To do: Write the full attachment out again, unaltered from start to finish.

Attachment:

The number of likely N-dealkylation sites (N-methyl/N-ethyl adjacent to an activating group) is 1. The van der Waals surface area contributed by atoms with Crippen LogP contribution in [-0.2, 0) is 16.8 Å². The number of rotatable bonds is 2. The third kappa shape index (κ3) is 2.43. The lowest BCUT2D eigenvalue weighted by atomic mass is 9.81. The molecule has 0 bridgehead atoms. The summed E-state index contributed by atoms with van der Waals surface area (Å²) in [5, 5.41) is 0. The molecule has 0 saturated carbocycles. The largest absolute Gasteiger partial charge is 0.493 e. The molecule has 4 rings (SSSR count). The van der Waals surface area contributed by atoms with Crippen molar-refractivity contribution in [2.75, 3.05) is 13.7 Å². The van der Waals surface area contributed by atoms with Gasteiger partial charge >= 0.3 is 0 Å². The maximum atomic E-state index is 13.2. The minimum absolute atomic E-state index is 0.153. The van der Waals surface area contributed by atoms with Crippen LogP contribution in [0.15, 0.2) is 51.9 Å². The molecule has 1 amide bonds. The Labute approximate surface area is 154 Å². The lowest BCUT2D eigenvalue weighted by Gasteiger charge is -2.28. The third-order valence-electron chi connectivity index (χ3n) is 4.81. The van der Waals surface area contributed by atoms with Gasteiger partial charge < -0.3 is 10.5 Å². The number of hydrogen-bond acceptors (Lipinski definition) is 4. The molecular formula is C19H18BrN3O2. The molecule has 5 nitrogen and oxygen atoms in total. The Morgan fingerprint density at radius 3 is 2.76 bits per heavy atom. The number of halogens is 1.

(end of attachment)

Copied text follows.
The number of likely N-dealkylation sites (N-methyl/N-ethyl adjacent to an activating group) is 1. The van der Waals surface area contributed by atoms with Crippen LogP contribution in [-0.2, 0) is 16.8 Å². The number of rotatable bonds is 2. The third kappa shape index (κ3) is 2.43. The lowest BCUT2D eigenvalue weighted by atomic mass is 9.81. The molecule has 0 bridgehead atoms. The summed E-state index contributed by atoms with van der Waals surface area (Å²) in [5, 5.41) is 0. The molecule has 0 saturated carbocycles. The largest absolute Gasteiger partial charge is 0.493 e. The molecule has 4 rings (SSSR count). The van der Waals surface area contributed by atoms with Crippen molar-refractivity contribution in [2.75, 3.05) is 13.7 Å². The van der Waals surface area contributed by atoms with Gasteiger partial charge >= 0.3 is 0 Å². The maximum atomic E-state index is 13.2. The minimum absolute atomic E-state index is 0.153. The van der Waals surface area contributed by atoms with Crippen LogP contribution in [0.15, 0.2) is 51.9 Å². The molecule has 1 amide bonds. The Labute approximate surface area is 154 Å². The lowest BCUT2D eigenvalue weighted by Gasteiger charge is -2.28. The third-order valence-electron chi connectivity index (χ3n) is 4.81. The van der Waals surface area contributed by atoms with Gasteiger partial charge < -0.3 is 10.5 Å². The number of hydrogen-bond acceptors (Lipinski definition) is 4. The molecular formula is C19H18BrN3O2. The molecule has 5 nitrogen and oxygen atoms in total. The Morgan fingerprint density at radius 3 is 2.76 bits per heavy atom. The number of halogens is 1.